Other Commonwealth legislation also prohibits conduct that might be characterised as torture or cruel, inhuman or degrading treatment. Division 268 of the Criminal Code criminalises acts of torture and severe infliction of pain or suffering when perpetrated as a crime against humanity or a war crime (see sections 268.13, 268.25 and 268.73). Section 23Q of the Crimes Act 1914 provides that a person who is under arrest must be treated with humanity and with respect for human dignity, and must not be subjected to cruel, inhuman or degrading treatment. Section 105.33 of the Criminal Code makes similar provision in relation to persons being taken into custody or being detained under a preventative detention order, as does section 34T of the Australian Security Intelligence Organisation Act 1979 in relation to questioning or questioning and detention warrants related to terrorism offences under the Act.

What other rights and freedoms relate to the prohibition on torture or cruel, inhuman or degrading treatment or punishment?

The prohibition on torture and other ill treatment may also be relevant to:

  • life in article 6 of the ICCPR
  • privacy in article 17 of the ICCPR
  • liberty and security in article 9 of the ICCPR
  • humane treatment in detention in article 10 of the ICCPR
  • fair treatment in criminal proceedings in article 14 of the ICCPR.

All these rights should be considered in conjunction with the prohibition on torture and other ill treatment.

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Articles from relevant Conventions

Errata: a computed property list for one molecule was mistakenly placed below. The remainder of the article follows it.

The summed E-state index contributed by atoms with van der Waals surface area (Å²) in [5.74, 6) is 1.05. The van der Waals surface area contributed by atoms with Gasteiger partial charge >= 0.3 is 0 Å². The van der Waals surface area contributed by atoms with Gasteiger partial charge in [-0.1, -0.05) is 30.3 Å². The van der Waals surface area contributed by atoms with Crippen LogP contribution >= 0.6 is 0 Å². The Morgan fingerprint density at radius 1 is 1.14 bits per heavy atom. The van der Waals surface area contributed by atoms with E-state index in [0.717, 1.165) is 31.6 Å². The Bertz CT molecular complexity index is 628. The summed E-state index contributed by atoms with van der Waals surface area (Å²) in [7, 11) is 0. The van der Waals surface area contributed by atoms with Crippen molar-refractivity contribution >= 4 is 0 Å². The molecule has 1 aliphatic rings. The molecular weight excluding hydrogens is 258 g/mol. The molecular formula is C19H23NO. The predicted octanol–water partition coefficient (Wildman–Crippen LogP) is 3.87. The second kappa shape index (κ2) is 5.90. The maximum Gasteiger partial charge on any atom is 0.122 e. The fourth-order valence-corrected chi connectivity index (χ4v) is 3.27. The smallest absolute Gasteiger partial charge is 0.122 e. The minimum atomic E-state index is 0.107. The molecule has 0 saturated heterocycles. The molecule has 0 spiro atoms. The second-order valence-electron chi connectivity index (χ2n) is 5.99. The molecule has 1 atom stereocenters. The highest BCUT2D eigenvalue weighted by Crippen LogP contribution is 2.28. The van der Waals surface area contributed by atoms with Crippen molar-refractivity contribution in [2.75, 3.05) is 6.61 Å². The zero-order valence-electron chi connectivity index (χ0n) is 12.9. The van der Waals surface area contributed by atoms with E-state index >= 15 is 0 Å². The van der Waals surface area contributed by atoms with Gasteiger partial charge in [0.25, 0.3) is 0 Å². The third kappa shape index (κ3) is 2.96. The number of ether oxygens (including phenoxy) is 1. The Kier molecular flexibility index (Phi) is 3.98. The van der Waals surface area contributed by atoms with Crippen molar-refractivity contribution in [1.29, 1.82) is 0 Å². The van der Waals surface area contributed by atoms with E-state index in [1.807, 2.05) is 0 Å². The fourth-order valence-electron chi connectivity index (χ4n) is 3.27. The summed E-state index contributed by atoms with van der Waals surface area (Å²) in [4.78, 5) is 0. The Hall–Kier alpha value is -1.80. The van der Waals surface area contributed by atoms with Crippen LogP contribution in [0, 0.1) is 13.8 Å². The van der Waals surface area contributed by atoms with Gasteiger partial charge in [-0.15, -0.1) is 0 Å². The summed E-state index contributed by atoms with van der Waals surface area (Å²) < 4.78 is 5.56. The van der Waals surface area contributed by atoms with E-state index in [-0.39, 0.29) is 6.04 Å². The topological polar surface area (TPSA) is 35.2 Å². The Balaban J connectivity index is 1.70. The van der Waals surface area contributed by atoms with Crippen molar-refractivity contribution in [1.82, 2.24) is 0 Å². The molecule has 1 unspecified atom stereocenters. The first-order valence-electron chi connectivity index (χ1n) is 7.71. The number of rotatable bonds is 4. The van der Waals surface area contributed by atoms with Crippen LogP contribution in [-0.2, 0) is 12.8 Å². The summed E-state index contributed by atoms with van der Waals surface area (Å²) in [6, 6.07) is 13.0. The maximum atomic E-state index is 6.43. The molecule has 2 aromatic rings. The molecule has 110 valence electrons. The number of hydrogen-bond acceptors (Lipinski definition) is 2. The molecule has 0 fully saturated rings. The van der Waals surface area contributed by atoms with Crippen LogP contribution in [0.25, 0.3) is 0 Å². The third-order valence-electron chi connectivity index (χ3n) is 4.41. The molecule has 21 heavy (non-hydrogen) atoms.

International Covenant on Civil and Political Rights

Article 7

No one shall be subjected to torture or to cruel, inhuman or degrading treatment or punishment. In particular, no one shall be subjected without his free consent to medical or scientific experimentation.

Convention against Torture and Other Cruel, Inhuman or Degrading Treatment or Punishment

Article 1

For the purposes of this Convention, the term 'torture' means any act by which severe pain or suffering, whether physical or mental, is intentionally inflicted on a person for such purposes as obtaining from him or a third person information or a confession, punishing him for an act he or a third person has committed or is suspected of having committed, or intimidating or coercing him or a third person, or for any reason based on discrimination of any kind, when such pain or suffering is inflicted by or at the instigation of or with the consent or acquiescence of a public official or other person acting in an official capacity. It does not include pain or suffering arising only from, inherent in or incidental to lawful sanctions.